UX - The role of color in designing digital products and why it's so important to choose wisely.

Color psychology is one of the most essential elements of any creative work. Regardless of whether you design digital products or materials for printing. In most cases, color is a purely aesthetic choice, and in fact it should be treated with much more attention, especially when we think about the psychological impact on the users of the website or application being designed.

An average color palette may make the design less attractive, and users will have a problem understanding your interface or be discouraged from using the website being created.

In the era of current projects and so rapidly developing technologies, the emergence of newer and newer websites, it is important to stand out from the competition. To do this, first of all, you should learn to incorporate more non-obvious solutions and unexpected colors into your projects.

Psychology of color

The theory of colors and their psychology is a very complex and often subjective topic. However, there are some aspects that are more universal and simple.

The meanings of the main colors, traditional color palettes and cultural differences are simple things that any designer can learn and apply in his work. However, be aware of the emotional impact of interface colors on users. While some colors are "universal" in UX design (such as black, white, and gray, at least one of which is used in virtually every good design on the market), the colors with which they are combined can have a huge impact on user perception.

Of course, the way a color is used can also have a huge impact on how you perceive it. For example, blue used as the base color in a modern, minimalist style will have a completely different feel to the same blue used as the accent color in a more complex corporate design.

Brand identity and UX colors

Brand values should play a key role in creating a color palette. But they aren't the only important factor. Industry standards are also key, as are the colors already used by competitors. Using a color palette that is nearly identical to a brand's core competition is a big mistake as it may cause the brand not to stand out.

Of course there are exceptions and even large brands have similar logotype colors. However, these are such strong brands that have been on the market for years that these aspects do not particularly concern them.

Using unconventional UX colors

The unconventional use of UX colors is a great way to distinguish your brand. And while it takes more finesse than simply combining old colors that a designer wants to combine, it's not hard to learn to use unexpected colors in UX designs.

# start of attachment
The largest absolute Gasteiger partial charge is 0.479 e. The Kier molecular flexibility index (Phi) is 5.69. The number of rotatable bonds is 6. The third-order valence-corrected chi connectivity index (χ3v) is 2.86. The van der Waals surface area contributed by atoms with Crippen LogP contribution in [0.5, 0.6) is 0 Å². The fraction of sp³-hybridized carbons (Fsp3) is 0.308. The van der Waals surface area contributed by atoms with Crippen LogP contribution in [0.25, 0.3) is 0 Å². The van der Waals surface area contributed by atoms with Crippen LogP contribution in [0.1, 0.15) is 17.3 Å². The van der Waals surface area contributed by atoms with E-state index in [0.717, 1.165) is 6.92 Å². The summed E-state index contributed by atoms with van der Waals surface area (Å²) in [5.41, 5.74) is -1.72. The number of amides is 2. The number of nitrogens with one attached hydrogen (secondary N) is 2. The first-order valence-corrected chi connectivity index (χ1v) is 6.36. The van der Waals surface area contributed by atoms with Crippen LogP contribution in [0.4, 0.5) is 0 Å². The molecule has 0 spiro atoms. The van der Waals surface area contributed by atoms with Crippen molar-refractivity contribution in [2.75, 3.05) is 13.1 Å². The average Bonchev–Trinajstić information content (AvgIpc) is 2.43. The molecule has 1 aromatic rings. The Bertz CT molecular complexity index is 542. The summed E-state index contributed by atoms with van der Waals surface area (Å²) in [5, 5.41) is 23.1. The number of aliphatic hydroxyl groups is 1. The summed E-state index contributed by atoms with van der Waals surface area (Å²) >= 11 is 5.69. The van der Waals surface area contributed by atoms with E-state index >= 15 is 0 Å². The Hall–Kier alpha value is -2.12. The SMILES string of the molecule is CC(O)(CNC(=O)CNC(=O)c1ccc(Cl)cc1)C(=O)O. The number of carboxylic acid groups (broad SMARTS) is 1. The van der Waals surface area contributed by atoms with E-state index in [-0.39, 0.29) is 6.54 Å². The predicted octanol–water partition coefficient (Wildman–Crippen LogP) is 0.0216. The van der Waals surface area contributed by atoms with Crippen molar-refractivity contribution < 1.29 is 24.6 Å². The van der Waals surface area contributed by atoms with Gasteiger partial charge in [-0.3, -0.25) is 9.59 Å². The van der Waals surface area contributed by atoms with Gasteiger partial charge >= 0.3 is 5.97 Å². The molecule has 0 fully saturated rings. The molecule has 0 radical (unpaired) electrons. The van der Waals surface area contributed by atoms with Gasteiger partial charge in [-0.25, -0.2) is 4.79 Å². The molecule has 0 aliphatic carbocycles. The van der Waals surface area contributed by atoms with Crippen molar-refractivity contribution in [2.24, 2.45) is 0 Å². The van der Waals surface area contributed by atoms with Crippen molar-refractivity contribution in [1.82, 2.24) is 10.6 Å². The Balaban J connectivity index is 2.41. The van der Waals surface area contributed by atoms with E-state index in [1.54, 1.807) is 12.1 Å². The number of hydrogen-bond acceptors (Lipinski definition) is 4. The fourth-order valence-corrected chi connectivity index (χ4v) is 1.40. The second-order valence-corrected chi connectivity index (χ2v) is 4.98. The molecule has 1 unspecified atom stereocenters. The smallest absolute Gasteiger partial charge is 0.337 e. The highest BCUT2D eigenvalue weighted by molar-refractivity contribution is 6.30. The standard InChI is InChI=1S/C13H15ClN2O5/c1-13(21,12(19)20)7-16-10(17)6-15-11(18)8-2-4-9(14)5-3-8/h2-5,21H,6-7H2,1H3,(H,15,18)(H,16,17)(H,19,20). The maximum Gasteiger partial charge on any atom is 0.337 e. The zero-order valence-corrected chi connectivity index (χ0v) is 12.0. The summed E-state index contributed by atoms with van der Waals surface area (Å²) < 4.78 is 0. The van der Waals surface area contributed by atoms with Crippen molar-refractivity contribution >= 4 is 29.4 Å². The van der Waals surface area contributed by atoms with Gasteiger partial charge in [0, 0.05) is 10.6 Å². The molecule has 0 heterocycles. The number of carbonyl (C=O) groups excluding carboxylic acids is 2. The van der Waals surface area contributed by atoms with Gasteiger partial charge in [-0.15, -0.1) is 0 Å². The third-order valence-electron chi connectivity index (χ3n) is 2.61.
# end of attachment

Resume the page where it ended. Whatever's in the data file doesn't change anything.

Accented colors are the easiest way to start adding unconventional colors to your design. For example, a law firm's website may use a traditional navy blue and gray color palette. But add some lime accents and suddenly the project cuts itself off from the sea of other law firms with navy blue and gray web pages.


The 60-30-10 rule is a simple theory for creating well-balanced and visually interesting color palettes. The point is, one color - generally something fairly neutral (literally or psychologically) - makes up 60% of the palette. Another complementary color makes up 30% of the palette. And then the third color is used as an accent for the remaining 10% of the design.

Using this method greatly simplifies your work and allows you to experiment with unconventional color palettes without going too far beyond the expected industry or brand standards. The most important task for a designer is to create a visually attractive design that will distinguish the brand while keeping it within the accepted standards so that the message is understood by the users.


While color theory is a complex subject, learning the basics is not particularly complicated. From there, designers can rely on their expertise to create more varied and sophisticated color palettes for their designs.

A well-designed color palette, especially with unexpected shades, is not only an aesthetic choice. It can have a significant psychological impact on users, which UX designers should use to create a better experience.

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